Last, you can have a general education tutor, or one who specializes in a particular topic, like math, science, or even a java tutor; or, someone who has the primary goal of boosting your child's standardized test scores.
3. Start with your network
Once everyone is clear and on the same page regarding the need for a tutor, and what you’re trying to accomplish with the help of one, your next move could be consulting your network, and seeing if any friends or family have experience with a tutor or particular type of tutor.
While you might have a more difficult time finding someone than you would when seeking sport league guidance, like mentioned above, you never know. Facebook groups and neighborhood networks can also be good resources to tap into.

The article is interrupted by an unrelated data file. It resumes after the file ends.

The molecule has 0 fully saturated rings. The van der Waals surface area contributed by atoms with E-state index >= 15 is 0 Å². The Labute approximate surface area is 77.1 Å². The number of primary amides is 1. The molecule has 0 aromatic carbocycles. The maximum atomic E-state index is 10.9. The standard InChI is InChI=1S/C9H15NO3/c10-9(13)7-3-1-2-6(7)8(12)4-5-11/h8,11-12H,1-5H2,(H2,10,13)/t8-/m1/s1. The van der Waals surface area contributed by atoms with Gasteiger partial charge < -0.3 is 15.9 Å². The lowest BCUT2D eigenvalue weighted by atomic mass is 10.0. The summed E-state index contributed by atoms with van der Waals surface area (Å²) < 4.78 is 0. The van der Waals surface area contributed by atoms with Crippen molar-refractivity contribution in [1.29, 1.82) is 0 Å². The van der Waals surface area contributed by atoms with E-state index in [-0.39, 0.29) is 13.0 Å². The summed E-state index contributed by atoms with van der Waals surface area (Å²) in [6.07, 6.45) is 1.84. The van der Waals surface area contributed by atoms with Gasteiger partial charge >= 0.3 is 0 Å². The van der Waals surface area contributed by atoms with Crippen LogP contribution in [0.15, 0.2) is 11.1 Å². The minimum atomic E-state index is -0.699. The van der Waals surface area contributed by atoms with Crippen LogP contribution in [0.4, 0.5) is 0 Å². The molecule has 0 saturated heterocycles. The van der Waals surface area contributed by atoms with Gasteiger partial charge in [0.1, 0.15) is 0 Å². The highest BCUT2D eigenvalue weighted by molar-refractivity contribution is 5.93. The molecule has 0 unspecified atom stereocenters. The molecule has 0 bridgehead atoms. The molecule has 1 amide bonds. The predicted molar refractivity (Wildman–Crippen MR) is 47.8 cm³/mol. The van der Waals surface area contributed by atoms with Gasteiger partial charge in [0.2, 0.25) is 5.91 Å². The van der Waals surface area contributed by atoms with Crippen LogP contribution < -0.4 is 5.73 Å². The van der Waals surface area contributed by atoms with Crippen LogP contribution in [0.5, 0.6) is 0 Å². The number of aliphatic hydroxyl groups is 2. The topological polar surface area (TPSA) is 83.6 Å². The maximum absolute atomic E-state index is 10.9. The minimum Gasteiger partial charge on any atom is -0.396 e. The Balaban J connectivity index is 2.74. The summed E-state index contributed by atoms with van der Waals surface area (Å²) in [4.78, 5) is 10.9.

4. Expand your search
With the way tutoring and many services are evolving, a tutor doesn’t have to be locally available. Meaning, there could be a number of reasons why finding a local tutor is difficult or impossible, given conflicting schedules, lack of specific specialties, etc.
But with an online tutor, the pool of possibilities to choose from expands greatly, both in terms of finding a tutor for a specific time of day, and finding one who specializes in a particular topic, no matter how specific.
5. Spot the good & bad characteristics
To go along with the above, though, no matter if you have many options to choose from, or only a few, practice due diligence when it comes to the characteristics of a great tutor.
It’s not just about expertise, and it’s not just about personality. Both of these characteristics and more should be considered when searching for not the best tutor, but the best tutor for your child and situation.